Year in Review: Rise of ‘mini-megas’ drives U.S. fundraising past $200 bln – Quarterly Fundraising

  • Funds of $1 bln to $4.99 fuel fundraising boom
  • “Mini-megas” collectively raise $111 billion
  • Standouts include Strategic Value Partners and New Mountain Capital 

Bradley wasn’t far off. U.S. buyout and corporate finance funds raised more money in 2014 than any year since the global financial crisis, accumulating a little more than $200 billion of fresh dry powder as of mid-December, according to preliminary data compiled by Buyouts.

Unlike pre-crisis fundraising, however, when $5 billion-plus funds from firms like The Blackstone Group, The Carlyle Group and Kohlberg Kravis Roberts drove U.S. totals to more than $300 billion, 2014 was dominated by the $1 billion to $4.99 billion “mini-megas”, according to the data.

Mini-megas raised more than $111 billion in 2014, almost doubling the $62.1 billion funds of that size raised in 2013 and hurdling the record $103.2 billion they collected in 2008.

In the fourth quarter, firms such as Strategic Value Partners and New Mountain Capital closed funds that fit the “mini-mega” mold. Others, such as Siris Capital and Glendon Capital Management, will likely hold closes before the end of the year or in early 2015.

That isn’t to say limited partners had no appetite for larger funds. Apollo Global Management closed a $18.4 billion flagship vehicle in early 2014, and high-demand firms such as Hellman & Friedman, Centerbridge Partners and Vista Equity Partners closed their largest funds to date at well over $5 billion apiece in the second half.

Firms that can scale their vehicles into the mega-fund size range appear to be outliers, however, as many investors continue to voice their support for small and middle-market vehicles.

“If you go back and look at the fatigue of ‘05, ‘06 and ‘07 vintage funds, those bigger funds didn’t necessarily produce a return,” said the manager of a family office who asked not to be named. “They raised too much money to put to work effectively.”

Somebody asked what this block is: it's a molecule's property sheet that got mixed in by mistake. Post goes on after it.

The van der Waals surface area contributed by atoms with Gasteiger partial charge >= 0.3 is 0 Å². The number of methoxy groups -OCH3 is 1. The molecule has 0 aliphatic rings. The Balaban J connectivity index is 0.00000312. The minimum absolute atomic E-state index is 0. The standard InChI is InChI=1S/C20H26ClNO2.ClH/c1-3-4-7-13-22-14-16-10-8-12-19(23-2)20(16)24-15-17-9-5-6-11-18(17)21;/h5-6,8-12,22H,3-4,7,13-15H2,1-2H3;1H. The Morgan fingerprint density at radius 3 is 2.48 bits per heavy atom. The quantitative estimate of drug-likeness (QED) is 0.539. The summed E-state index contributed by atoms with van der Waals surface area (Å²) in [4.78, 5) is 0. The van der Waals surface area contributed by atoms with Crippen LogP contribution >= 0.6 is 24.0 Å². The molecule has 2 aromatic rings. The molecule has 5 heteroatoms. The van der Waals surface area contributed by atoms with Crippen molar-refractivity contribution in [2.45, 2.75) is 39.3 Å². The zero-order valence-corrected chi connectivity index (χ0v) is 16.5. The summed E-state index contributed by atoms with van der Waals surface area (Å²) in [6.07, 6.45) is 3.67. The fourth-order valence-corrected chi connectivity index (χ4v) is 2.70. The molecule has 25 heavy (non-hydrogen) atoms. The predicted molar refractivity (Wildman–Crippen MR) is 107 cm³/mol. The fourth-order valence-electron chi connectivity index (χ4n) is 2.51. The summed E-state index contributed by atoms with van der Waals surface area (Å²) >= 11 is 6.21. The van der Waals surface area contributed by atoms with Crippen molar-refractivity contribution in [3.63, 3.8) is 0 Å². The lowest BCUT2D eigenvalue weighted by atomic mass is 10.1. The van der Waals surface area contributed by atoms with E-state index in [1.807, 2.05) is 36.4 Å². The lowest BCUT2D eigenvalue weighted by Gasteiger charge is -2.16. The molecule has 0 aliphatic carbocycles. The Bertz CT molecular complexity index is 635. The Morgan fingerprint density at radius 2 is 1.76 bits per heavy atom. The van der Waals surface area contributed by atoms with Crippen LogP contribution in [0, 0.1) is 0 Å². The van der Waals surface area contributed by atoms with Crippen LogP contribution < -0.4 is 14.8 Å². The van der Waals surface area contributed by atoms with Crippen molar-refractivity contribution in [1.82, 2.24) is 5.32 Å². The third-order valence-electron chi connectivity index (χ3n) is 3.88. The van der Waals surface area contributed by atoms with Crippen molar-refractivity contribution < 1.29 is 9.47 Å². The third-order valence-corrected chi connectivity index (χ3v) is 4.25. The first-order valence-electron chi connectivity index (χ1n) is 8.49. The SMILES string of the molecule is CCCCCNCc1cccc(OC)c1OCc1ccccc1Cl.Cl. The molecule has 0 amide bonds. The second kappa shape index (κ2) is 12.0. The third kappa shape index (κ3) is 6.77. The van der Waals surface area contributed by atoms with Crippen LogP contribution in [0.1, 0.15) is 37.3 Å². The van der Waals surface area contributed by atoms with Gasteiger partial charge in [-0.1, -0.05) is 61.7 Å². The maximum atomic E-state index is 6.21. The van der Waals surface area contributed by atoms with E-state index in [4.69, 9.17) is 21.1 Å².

Mid-market ticks upward

Middle-market funds continued to attract support from LPs in 2014, surpassing the previous annual total for the sixth straight year. Funds targeting between $300 million and $999 million circled $26.3 billion in commitments in 2014, an 8 percent improvement over 2013’s total.

Investors such as the California State Teachers’ Retirement System, Wisconsin State Investment Board and Illinois State Board of Investment now emphasize smaller mid-market funds as they deploy new commitments.

“We’re under the impression that there is a better return profile in the lower- and middle-market space,” Illinois Executive Director William Atwood said earlier this year. “You have the same downside risk that you do with the big and mega-market risk, but your upside is so much greater.”

Illinois joined billionaire Elon Musk in backing Valor Equity Partners’ third fund, which raised at least $390 million on a $350 million target this year. Other notable middle-market fundraisers include Z Capital Partners, which closed its second fund on $750 million in July, and Cressey & Company’s fifth fund, which held a one-and-done close on $615 million in December.

Interest in sub-$300 million funds remained steady, attracting roughly $6 billion of fresh capital for the third straight year. Notable newcomers in the space include Gauge Capital, LFM Capital and Shore Capital Partners, which closed on their hard-caps.